I like the idea of databases without disks – disks are notorious for just slowing everything down. I’m just not sure I would want my bank to use a replication-only system, even if it does seem durable in theory. So, if we can’t use Dynamo for banks, what is it good for?

Amazon’s paper gives Amazon shopping cart as an example – The data is temporary anyway, there are many more writes to the system than reads (you keep puting items in the cart, but only look at the cart once before checking out) and there is a clear rule on how to merge conflicting versions (union). Social Networks is another obvious use-case, with tons of updates and trivial way to merge different version, I’m not sure if access is limited to just primary key though – you want to see your own data and that of your friends.

I think that an interesting possible use case is for system monitoring data – it is also update heavy, can be mostly primary-key access (metric, such as CPU on specific machine, being the key), and merging versions is trivial (union). Monitoring data does need to be reported, so I would expect my data store to allow dumping the data into a more traditional store in specific intervals.

The Dynamo paper was written four years ago, I’m sure the system improved since. I’m also sure that the paper gives only a partial description of the features of the system (and I suspect that they do write data to disks after all).  Still, it paved way for a future of special purpose databases , ones that solve a specific use-case better than a general purpose RDBMS.

If you ask yourself “What are my requirements?” and “What is the best data store for my requirements?” instead of saying “We have Oracle, lets throw everything there and it will take care of everything magically”, your application will be better for it. As Cary Millsap recently wrote – it is better to think clearly than to be correct.

4 Responses to “Replication is the New Durability (Thoughts About Dynamo)”

  • Gary says:

    “I’m not sure if access is limited to just primary key though – you want to see your own data and that of your friends.”

    That is possible with linked lists but very data heavy. “Fred” has a linked list of all the updates they expect to see. They query them by getting the most recent update, which links to the previous on, and so on.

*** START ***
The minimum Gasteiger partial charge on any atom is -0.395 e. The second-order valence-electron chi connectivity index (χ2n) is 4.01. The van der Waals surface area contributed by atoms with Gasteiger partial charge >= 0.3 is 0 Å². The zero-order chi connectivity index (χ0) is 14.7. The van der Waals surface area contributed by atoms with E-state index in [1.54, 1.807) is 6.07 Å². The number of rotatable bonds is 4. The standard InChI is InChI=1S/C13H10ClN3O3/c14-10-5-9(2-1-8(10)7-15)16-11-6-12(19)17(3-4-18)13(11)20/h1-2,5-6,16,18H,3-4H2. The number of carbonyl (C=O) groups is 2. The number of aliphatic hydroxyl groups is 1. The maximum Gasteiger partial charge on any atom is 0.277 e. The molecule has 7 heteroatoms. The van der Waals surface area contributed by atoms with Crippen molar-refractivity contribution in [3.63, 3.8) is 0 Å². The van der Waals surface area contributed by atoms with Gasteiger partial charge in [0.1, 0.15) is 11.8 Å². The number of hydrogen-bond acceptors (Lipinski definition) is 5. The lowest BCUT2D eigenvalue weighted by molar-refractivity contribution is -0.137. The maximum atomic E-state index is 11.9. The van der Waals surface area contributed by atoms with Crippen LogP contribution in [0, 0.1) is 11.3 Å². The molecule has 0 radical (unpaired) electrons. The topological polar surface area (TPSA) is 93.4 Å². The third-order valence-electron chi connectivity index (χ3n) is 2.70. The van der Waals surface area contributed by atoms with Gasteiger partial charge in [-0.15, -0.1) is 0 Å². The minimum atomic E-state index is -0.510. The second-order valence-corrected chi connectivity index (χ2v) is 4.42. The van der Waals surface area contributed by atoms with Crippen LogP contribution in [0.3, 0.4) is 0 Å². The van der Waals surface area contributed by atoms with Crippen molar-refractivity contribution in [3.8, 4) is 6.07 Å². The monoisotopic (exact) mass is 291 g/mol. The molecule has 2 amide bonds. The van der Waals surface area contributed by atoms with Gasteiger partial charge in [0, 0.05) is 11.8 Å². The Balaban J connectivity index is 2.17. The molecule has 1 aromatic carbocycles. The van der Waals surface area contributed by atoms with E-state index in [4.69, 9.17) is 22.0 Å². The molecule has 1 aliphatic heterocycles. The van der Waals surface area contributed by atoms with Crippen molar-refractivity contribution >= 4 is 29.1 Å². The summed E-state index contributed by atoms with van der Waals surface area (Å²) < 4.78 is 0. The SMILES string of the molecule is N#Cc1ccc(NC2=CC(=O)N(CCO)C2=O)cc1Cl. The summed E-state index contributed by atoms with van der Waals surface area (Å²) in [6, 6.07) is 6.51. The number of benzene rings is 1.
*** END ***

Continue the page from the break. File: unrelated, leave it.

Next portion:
But that means that when one of “Fred’s” friends posts an update it has to add that update to “Fred’s” linked list. So if “Wilma” has ten friends, any update means ten new entries in different linked lists. Workable for tens/hundreds (and indeed, it was the way in pre-relational days).

    At twitter scale, where some people have hundreds of thousands of followers, that would get scary.

  • Write only is the the attribute of many systems. For example, RFID tags tracking. However, this would be one level only and this info needs to go somewhere for the next processing but this time in bulk so dumping data somehow is a must.

    Even in social media, how are they doing business? The need to be able to tap into this super valuable information of connected human networks to be able to make decisions about ads targeting and etc.

  • Gwen Shapira says:

    As I said – I’m sure Amazon didn’t give away everything in that paper.

    For example, they give recommendations based on items that I looked at, but didn’t buy – that means they run analytics of sorts on this data, which means they have it in some kind of DW. How did it get there? They don’t tell.

  • joel garry says:

    @Gwen:

    DW for Amazon may be far different than we expect. See http://mashable.com/2010/07/27/amazon-facebook-recommendations/

    My speculation is they have generalized the interaction between data streams and little DW type views. So someone likes Pink Floyd it would follow down a neural network of all things related to Pink Floyd, and tell you to buy Ummagumma for their birthday. Or maybe an axe if the friend is named Gene. Or http://news.cnet.com/2100-1023-976435.html